Fundamental Facts

HARDINESS: Zones 4 to 8
PREFERRED SOIL pH: Near neutral
PREFERRED LIGHT: Full to partial shade
ATTRIBUTES: Reddish leaves; white, yellow, pink, or purple flowers; for groundcover
SEASON OF INTEREST: Nearly year-round for foliage in mild climates; spring for flowers
FAVORITES: E. alpinum 'Rubrum', E. x perralcbicum 'Frohnleiten
QUIRKS: Flowers usually emerge before leaves
GOOD NEIGHBORS: Astilbe, fern, hosto, Japanese maple, other deciduous trees
WHERE IT GROWS BEST: Full afternoon shade; fertile, moist soil
RENEWING Lives many years; divide PLANTS crowded clumps in late winter
SOURCE: Bedding plants, division
DIMENSIONS: 6-10 in (15.2-25.4 cm) tall and up to 18 in (45.7 cm) wide

Epimedium in the Landscape

Imagine a group of plants that tolerate shade and drought, thrive on neglect, flower profusely in many colors, are untroubled by pests and disease, and are often evergreen. Wishful thinking? Not at all. It's the genus Epimedium.

Also called barren wort, epimediums flower early in spring, before the leaves appear. The heart-shaped leaves are often tinged red for a few weeks, then fade to medium green. When cold weather comes, the leaves are again blushed with red and often persist through winter in mild climates.

Epimediums spread slowly by rhizomes, or fleshy roots, to form a groundcover carpet 8 in (20.3 cm) tall.Try combining them with other plants that have reddish foliage, such as red-leaved Japanese maples, bronze-leaved heucheras, or red-flowered astilbes with reddish stems.

A Gallery of Charmers

For colorful, red-tinged foliage and showy pink-and-white flowers, go for E. alpinum 'Rubrum'. Evergreen where winters are mild, it is deciduous in Zones 4 to 6. Another good choice is E. grandiflorum 'Rose Queen', which has bronze foliage. Of the evergreen epimediums, the best for winter foliage retention in cold climates is E. x perralchicum 'Frohnleiten'. Its substantial leaves display dramatic red leaf margins in spring, turning green in summer and bronze in winter. In spring, 'Frohnleiten' holds its medium yellow flowers well above emerging foliage. Other species are available with white,mauve, red, or purple flowers. For the best effect, choose plants with one bloom color and let them form a colony.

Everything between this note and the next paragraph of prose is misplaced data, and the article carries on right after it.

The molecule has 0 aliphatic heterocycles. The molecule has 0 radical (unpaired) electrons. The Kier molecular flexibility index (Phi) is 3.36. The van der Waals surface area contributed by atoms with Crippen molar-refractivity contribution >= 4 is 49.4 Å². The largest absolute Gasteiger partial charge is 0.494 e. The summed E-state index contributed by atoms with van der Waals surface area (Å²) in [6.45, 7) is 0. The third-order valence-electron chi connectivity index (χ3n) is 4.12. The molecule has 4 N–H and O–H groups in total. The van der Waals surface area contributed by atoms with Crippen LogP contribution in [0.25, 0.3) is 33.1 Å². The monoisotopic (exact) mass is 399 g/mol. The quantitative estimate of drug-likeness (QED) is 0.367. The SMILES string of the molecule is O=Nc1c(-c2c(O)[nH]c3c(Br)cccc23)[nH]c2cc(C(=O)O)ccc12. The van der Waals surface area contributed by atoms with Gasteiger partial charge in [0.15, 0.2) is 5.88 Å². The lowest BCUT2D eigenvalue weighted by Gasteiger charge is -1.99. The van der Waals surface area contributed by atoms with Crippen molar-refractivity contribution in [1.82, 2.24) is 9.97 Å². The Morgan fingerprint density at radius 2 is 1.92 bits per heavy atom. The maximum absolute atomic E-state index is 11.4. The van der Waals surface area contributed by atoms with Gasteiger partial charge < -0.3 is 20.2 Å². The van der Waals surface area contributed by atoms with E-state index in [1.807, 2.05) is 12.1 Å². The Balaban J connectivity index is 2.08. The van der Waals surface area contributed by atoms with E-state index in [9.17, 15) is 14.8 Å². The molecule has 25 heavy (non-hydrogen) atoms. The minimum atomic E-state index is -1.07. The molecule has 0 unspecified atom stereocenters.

Growing Epimedium

Grow epimediums in full to partial shade. They appreciate friable soil and even moisture, but in cool areas they are very drought tolerant once established. Although they contend with poor soil and tree-root competition, amend sandy or clay soils generously with organic matter before setting out purchased plants. Plant them 10 in (25.4 cm) apart and water regularly the first season. Apply a 3 in (7.6 cm) thick layer of organic mulch to retain soil moisture, pull out any weeds, and be patient. Epimediums often do not show vigorous growth until their second season. Thereafter, new stems will routinely knit themselves into a lush groundcover in early summer.

For the best floral display, cut back old foliage in late winter before flower stalks emerge. In cool climates, protect evergreen epimediums from the winter wind to help them hold their leaves. At winter's end, pick off tattered leaves to help make way for the new crop.

These tough plants are nearly impervious to disease, insects, and four-footed pests such as deer. And they need division infrequently because of their slow growth.To divide an overgrown clump, dig the rhizomes carefully, ideally in late winter before flowering begins. Cut them apart cleanly and replant immediately, discarding any sections that are damaged or shriveled.

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